Glad That’s Over!

Hope it was THE ‘Freeze of 2010’

Everyone here in South Florida is keeping their fingers crossed for February and March.

I mentioned last month that my large dwarf black olive and seagrape were both covered with plant blankets and plastic.

Well, if you have any tall three-man trees ...

The plastic I used was a Real Find

I discovered side panels from an old canopy (used for demonstratons) in my storage shed. I had never used the panels, and pulled them out to see if they would work for cold protection.

To my surprise, they had side zippers that easily joined together.

First, I placed the lightweight plant fabric over the top of each tree. (You could also use sheets etc.) Then came the panels.

I used two panels for the seagrape and two for the dwarf black olive.

(These side panels can be ordered without ordering a canopy.)

Zip-Lock bags for plants ... who knew?

The panels are long and can be folded over at the top. I used clothespins to secure them.

It worked. Not even one brown leaf.

The trees on the ground, in my hastily built block house, did have a few brown leaves, but no major damage.

Oops, I misjudged this poor Ficus nerifolia.

The plant blanket and a wool blanket from the house were not enough for two freezing nights. Why didn't I use the plastic? What was I thinking?

The stems are still green, the new buds are starting. It will be fine.

If you live in Florida and you thought the freeze wasn't all that bad, you have far too few bonsai trees! (Just kidding.)

Other Freeze Results

My daughter Angela and I often take short day trips on the weekends. On the 18th of January - it was warm again - we packed a lunch and headed (with the top down, of course) to Biscayne National Park.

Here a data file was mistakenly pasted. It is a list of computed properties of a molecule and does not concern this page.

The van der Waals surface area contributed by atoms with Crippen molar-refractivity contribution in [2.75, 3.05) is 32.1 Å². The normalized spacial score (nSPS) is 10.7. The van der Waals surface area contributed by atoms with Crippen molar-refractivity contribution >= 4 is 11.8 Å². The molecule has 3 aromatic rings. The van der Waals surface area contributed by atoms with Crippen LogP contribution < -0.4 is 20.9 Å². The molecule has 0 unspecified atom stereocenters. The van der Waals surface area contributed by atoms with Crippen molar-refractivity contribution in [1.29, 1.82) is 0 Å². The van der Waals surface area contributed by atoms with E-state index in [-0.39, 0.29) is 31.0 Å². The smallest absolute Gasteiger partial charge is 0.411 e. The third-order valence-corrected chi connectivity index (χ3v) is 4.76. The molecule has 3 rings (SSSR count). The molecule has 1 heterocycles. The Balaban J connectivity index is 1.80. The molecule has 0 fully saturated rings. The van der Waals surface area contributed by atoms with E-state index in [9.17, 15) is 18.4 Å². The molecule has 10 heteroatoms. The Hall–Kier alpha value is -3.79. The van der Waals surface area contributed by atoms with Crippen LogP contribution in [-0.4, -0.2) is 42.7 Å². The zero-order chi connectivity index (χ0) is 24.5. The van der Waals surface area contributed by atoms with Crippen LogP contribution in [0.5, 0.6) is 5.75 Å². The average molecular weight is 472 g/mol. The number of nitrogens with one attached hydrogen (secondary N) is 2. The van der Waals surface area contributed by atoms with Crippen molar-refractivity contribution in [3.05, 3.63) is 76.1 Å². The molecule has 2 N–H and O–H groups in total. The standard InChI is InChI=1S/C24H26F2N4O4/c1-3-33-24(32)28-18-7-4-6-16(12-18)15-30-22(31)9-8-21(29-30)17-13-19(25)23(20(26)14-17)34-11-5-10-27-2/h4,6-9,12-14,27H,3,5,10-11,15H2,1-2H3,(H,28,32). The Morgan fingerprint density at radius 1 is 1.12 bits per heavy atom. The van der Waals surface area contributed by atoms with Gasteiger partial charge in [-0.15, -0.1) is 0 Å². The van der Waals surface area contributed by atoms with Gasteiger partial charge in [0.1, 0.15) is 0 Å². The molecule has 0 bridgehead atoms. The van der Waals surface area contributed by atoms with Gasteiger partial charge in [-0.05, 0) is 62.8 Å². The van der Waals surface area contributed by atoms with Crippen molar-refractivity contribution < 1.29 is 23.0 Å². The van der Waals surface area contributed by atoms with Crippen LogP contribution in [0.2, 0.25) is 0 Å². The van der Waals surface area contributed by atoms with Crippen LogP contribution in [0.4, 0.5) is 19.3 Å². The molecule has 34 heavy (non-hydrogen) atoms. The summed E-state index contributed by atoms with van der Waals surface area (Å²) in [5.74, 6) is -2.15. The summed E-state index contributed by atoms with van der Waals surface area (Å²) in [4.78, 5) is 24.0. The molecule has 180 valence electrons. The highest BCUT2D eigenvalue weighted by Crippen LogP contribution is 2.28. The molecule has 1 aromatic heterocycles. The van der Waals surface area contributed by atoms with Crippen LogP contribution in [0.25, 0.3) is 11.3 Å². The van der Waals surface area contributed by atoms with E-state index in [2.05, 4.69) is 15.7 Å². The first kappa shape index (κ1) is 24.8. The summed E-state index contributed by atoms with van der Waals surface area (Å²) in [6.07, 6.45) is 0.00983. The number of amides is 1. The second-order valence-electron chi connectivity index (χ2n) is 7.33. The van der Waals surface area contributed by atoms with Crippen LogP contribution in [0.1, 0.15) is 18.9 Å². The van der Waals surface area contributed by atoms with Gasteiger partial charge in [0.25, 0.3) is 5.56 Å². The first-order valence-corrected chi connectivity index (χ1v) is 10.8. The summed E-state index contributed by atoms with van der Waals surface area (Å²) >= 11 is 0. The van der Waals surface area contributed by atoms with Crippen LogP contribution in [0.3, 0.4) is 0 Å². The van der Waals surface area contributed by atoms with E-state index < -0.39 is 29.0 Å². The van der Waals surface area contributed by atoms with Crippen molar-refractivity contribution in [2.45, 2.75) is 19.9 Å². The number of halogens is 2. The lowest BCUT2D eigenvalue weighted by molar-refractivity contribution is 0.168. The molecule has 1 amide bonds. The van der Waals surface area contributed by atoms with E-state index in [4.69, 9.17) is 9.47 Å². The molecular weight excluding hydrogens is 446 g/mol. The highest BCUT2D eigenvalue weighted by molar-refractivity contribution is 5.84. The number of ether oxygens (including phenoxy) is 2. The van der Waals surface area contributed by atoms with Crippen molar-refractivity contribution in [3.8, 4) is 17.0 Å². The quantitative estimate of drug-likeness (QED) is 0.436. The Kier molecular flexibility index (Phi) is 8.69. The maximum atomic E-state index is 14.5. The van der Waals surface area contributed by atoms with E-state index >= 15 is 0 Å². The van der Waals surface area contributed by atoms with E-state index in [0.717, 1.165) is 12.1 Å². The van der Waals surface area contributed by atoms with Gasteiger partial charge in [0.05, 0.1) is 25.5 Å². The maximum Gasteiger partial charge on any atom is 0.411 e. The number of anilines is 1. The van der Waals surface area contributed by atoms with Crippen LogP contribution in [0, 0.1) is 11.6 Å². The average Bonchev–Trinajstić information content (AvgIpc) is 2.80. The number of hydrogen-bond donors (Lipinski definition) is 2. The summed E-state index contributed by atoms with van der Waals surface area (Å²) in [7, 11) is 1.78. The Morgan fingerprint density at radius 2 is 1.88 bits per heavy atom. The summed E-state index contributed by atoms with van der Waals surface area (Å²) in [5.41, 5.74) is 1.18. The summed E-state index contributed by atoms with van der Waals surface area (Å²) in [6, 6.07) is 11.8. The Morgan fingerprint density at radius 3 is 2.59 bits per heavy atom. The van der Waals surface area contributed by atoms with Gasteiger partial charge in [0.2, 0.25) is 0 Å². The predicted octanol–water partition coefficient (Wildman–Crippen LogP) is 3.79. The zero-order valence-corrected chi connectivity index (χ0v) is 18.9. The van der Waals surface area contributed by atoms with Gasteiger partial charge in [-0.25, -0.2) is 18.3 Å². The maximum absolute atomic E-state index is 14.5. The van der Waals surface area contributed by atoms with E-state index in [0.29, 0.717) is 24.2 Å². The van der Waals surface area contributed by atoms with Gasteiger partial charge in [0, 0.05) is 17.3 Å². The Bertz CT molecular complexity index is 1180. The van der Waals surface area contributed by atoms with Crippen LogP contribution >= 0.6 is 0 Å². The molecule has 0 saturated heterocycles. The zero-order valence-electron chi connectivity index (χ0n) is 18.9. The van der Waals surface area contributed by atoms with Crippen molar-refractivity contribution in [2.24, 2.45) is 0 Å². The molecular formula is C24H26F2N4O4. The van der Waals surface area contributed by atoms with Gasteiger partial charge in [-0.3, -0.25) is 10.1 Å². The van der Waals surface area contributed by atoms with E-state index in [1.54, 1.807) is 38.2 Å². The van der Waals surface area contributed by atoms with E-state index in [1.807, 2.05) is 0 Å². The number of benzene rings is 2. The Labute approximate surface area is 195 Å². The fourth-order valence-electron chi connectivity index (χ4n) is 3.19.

Along the way we saw evidence of the tremendous crop damage.

The tomato fields were devasted. This photo was taken three weeks after the freeze. Most of the tomatoes that look good, are actually rotting on the vine.

One of the large farms in Homestead (1,000+ acres) estimates 60% of their corn crop is lost.

When we arrived at the park, it wasn't long before we smelled evidence of the huge fish kill.

The sad results were still obvious along the coastline.

So much for a pleasant picnic.

Good News!

Jim Smith of Vero Beach, FL is a familiar name to bonsai aficionados.

He became interested in bonsai in 1950 and has been studying, creating and teaching ever since ... and he has a huge bonsai collection to show for it.

A recent article in Bonsai Societies of Florida magazine, announced that Jim has pledged a donation of 100 of his bonsai to Heathcote Botanical Gardens in Ft. Pierce, Florida

“The gift is contingent upon Heathcote being able to properly secure, display and maintain the trees. His gift would give Heathcote one of the largest public displays of bonsai in the country, comparable to the Chicago Botanical Garden and Brooklyn Botanical Garden collections, and would require a full-time curator."

Thank you Jim and congratulations to Heathcote!

Learn more about Heathcote Botanical Gardens here.

What’s New at ?

I added several new pages this month, but my favorite is Cottonseed Hulls.

While reviewing the article, I touched base again with Mike Kling. Mike is a very creative person, some of you may remember him.

We worked together during the ‘Big Five’ days ... my wholesale bonsai nursery BA (before Hurricane Andrew). He did several demonstratons (using cottonseed hulls). Mike’s living in Virginia now and sends his regards.

The new page also reminded me to fix a rock planting that was in dire need of some hulls!

Need Your Help

It seems not many people have Bahama Berry as bonsai.

Prove me wrong!

I love this plant and would like to add more photos of it to the BonsaiMary site. If you know of anyone with a good Bahama Berry (Nashia i.) tell them about the 'Bahama Berry Bragging' page.

Comments? Ideas? Feedback?

I’d love to hear from you. Just ‘reply’ to this e-zine and tell me what you think.

When you receive this issue of Bonsai Banter, I plan to be on another Florida road trip. I expect I'll have some stories to share when I return.

See you here next month.